Video-based instruction on safety rules in the chemistry laboratory: its effect on student achievement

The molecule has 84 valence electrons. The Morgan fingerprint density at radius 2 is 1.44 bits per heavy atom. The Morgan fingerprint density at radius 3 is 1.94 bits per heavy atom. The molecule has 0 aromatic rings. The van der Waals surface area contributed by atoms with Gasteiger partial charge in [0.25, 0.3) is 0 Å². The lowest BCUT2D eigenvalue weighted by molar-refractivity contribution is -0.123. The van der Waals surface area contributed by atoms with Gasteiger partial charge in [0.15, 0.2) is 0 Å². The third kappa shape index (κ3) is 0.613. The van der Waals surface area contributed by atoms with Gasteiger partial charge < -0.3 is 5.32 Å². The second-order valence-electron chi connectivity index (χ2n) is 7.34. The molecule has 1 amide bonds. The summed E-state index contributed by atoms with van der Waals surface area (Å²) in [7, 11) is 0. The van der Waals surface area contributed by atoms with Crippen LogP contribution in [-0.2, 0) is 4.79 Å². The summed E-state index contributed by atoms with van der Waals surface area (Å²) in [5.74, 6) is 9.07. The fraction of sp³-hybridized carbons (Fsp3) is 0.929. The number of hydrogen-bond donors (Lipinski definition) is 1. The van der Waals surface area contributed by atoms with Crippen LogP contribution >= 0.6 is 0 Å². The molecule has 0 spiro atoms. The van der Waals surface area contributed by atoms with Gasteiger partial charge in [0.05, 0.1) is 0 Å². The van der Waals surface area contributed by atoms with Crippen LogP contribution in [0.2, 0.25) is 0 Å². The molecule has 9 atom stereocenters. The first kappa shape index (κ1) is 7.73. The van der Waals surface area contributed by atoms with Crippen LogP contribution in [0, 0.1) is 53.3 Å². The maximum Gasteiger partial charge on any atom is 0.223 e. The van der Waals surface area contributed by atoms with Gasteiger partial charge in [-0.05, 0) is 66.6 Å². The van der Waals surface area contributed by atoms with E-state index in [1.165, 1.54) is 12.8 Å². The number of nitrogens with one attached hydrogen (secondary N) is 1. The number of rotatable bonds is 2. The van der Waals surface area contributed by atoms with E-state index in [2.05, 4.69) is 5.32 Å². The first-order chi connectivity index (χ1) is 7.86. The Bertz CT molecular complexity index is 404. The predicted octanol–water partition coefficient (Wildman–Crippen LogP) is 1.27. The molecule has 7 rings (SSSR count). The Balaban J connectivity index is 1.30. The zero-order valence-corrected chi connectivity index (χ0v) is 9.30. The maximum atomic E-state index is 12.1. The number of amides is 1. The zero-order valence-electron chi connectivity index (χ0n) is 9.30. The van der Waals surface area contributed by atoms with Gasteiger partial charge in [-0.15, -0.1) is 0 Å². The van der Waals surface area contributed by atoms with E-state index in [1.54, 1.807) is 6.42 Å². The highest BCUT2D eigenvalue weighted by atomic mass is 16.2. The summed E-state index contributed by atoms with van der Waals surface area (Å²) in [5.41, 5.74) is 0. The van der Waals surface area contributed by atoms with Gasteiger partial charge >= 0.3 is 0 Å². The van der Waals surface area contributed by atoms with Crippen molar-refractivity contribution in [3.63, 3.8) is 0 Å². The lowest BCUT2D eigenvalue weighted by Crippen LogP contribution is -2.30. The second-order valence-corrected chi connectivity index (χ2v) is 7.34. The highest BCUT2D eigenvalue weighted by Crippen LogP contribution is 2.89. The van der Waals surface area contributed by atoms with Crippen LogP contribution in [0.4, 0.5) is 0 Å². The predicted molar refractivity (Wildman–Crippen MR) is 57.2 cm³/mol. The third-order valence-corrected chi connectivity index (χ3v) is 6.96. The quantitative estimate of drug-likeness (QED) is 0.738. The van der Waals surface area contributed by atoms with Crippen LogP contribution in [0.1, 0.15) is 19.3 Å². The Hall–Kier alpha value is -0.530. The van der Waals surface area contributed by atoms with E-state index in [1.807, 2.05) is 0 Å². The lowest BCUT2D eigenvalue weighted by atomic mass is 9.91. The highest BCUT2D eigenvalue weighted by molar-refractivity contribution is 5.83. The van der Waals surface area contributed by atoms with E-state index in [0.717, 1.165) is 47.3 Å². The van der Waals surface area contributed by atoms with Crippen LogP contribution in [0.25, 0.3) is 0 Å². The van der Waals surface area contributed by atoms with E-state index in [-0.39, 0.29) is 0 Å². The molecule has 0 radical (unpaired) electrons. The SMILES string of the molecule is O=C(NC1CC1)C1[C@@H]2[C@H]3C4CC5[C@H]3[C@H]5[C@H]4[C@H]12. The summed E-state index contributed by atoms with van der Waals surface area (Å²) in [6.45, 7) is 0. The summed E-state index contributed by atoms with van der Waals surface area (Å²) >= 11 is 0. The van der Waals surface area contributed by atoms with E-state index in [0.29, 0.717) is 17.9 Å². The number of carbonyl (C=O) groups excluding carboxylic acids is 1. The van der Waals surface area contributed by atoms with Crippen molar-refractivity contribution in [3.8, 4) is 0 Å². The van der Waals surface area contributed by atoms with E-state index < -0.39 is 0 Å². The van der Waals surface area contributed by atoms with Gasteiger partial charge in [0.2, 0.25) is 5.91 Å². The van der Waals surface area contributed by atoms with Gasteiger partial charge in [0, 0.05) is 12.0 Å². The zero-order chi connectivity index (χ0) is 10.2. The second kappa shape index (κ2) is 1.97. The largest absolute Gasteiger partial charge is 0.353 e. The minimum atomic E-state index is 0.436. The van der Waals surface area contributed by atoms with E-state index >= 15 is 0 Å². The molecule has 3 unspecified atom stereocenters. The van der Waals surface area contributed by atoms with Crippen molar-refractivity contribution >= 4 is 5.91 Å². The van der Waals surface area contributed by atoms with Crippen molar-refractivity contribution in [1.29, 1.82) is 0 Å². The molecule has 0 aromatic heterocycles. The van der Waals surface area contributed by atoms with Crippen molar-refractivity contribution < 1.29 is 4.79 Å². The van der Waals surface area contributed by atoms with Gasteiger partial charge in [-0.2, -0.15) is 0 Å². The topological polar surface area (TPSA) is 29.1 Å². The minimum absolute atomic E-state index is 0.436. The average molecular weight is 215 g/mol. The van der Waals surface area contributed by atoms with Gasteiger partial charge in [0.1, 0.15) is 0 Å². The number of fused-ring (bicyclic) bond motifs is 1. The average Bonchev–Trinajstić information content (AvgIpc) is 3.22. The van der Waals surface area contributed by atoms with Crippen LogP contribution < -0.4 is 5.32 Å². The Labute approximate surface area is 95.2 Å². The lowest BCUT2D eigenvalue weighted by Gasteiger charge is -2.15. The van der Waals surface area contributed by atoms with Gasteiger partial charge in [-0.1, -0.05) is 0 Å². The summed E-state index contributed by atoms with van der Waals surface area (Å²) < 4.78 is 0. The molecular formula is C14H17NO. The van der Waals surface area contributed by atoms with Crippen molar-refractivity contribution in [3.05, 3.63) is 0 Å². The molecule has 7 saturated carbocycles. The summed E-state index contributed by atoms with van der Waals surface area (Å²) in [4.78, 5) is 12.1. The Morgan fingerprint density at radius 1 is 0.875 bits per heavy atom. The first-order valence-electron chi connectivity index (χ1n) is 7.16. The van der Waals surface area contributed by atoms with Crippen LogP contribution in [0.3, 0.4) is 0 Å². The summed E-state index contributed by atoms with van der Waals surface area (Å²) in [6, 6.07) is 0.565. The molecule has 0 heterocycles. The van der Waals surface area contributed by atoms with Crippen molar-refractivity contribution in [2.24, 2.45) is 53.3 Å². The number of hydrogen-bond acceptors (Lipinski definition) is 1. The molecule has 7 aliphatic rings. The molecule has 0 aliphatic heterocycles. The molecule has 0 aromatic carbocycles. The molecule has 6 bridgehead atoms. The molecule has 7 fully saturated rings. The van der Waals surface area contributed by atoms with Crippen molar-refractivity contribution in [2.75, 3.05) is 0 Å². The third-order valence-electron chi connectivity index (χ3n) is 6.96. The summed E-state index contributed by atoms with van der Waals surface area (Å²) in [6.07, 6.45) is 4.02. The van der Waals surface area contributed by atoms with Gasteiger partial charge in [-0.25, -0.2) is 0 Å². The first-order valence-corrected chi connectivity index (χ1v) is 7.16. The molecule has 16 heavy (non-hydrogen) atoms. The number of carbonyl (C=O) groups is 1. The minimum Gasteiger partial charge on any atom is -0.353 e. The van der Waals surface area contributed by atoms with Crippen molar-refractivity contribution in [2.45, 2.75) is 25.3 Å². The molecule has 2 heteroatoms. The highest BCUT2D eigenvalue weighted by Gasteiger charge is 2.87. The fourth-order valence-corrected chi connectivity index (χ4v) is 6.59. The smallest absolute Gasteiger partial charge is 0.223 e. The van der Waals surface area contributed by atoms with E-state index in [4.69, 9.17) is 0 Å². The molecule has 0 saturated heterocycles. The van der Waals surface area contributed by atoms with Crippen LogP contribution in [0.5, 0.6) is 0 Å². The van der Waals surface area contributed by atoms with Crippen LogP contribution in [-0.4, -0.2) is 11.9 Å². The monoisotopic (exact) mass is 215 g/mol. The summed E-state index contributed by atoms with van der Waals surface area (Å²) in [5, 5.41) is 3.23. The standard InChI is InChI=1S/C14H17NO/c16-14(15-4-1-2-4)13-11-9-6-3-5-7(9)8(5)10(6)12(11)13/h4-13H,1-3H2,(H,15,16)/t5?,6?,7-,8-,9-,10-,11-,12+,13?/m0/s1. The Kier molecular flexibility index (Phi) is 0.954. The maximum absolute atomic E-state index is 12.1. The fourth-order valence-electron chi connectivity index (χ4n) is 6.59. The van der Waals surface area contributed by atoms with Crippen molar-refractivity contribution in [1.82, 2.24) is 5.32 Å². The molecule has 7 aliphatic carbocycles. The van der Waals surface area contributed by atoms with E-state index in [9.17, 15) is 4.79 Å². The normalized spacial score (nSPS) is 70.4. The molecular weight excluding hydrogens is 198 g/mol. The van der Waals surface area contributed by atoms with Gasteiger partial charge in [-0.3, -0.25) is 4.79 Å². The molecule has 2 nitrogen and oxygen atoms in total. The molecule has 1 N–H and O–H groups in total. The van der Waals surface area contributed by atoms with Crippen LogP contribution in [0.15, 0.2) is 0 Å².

This study explores the effect of video-based instruction on the safety rules in the chemistry laboratory on student achievement. The sample for the study comprised 61 ninth grade students enrolled in two different classes at a public high school. The students in the class designated as the experimental group (N = 32) were given video-based instruction on the safety rules required to be applied in the chemistry laboratory, while the other class that was designated as the control group (N = 29) was taught the same topic, but with traditional instruction. The experimental and control groups were randomly selected, and the same teacher instructed both groups. The students in both groups were administered an academic achievement test on safety rules made up of six open-ended questions as a pretest and as a posttest. The collection of the data took 3 weeks. The pretest was administered in the first week, the posttest in the third week. The data were subjected to content analysis, which was performed as qualitative analysis. It was found as a result of the analysis that the students exposed to video-based instruction showed greater improvement in their academic achievement compared to the students given traditional instruction. The results of the study provide helpful information for chemistry teachers and researchers in the field of chemistry education.